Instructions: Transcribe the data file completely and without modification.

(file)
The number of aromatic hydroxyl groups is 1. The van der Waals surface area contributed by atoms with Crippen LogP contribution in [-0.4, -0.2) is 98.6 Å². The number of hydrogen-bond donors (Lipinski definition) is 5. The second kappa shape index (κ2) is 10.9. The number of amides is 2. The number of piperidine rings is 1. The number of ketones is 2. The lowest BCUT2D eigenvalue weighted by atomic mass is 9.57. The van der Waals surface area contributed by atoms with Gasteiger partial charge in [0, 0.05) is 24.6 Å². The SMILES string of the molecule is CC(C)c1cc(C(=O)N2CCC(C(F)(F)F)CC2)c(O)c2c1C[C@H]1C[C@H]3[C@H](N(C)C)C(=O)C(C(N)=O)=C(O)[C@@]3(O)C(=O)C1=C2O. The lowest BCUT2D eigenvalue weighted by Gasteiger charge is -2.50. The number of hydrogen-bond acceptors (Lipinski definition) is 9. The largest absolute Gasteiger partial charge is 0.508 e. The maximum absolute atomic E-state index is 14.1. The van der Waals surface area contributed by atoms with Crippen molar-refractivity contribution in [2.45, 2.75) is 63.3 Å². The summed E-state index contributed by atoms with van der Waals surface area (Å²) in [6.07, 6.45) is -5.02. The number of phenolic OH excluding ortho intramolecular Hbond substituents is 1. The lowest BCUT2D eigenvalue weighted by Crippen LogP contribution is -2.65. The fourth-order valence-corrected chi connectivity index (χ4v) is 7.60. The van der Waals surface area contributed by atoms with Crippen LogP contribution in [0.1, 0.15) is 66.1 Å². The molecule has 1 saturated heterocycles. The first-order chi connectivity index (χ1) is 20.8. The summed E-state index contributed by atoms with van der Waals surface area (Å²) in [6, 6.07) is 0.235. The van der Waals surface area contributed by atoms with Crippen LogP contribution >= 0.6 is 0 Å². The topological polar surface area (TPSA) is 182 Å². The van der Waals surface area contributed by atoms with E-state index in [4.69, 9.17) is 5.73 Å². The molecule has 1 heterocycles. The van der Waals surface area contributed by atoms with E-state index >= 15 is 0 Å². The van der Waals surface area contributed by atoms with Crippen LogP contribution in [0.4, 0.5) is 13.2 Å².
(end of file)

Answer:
The number of aromatic hydroxyl groups is 1. The van der Waals surface area contributed by atoms with Crippen LogP contribution in [-0.4, -0.2) is 98.6 Å². The number of hydrogen-bond donors (Lipinski definition) is 5. The second kappa shape index (κ2) is 10.9. The number of amides is 2. The number of piperidine rings is 1. The number of ketones is 2. The lowest BCUT2D eigenvalue weighted by atomic mass is 9.57. The van der Waals surface area contributed by atoms with Gasteiger partial charge in [0, 0.05) is 24.6 Å². The SMILES string of the molecule is CC(C)c1cc(C(=O)N2CCC(C(F)(F)F)CC2)c(O)c2c1C[C@H]1C[C@H]3[C@H](N(C)C)C(=O)C(C(N)=O)=C(O)[C@@]3(O)C(=O)C1=C2O. The lowest BCUT2D eigenvalue weighted by Gasteiger charge is -2.50. The number of hydrogen-bond acceptors (Lipinski definition) is 9. The largest absolute Gasteiger partial charge is 0.508 e. The maximum absolute atomic E-state index is 14.1. The van der Waals surface area contributed by atoms with Crippen molar-refractivity contribution in [2.45, 2.75) is 63.3 Å². The summed E-state index contributed by atoms with van der Waals surface area (Å²) in [6.07, 6.45) is -5.02. The number of phenolic OH excluding ortho intramolecular Hbond substituents is 1. The lowest BCUT2D eigenvalue weighted by Crippen LogP contribution is -2.65. The fourth-order valence-corrected chi connectivity index (χ4v) is 7.60. The van der Waals surface area contributed by atoms with Crippen LogP contribution in [0.1, 0.15) is 66.1 Å². The molecule has 1 saturated heterocycles. The first-order chi connectivity index (χ1) is 20.8. The summed E-state index contributed by atoms with van der Waals surface area (Å²) in [6, 6.07) is 0.235. The van der Waals surface area contributed by atoms with Crippen LogP contribution >= 0.6 is 0 Å². The topological polar surface area (TPSA) is 182 Å². The van der Waals surface area contributed by atoms with E-state index in [4.69, 9.17) is 5.73 Å². The molecule has 1 heterocycles. The van der Waals surface area contributed by atoms with E-state index >= 15 is 0 Å². The van der Waals surface area contributed by atoms with Crippen LogP contribution in [0.4, 0.5) is 13.2 Å².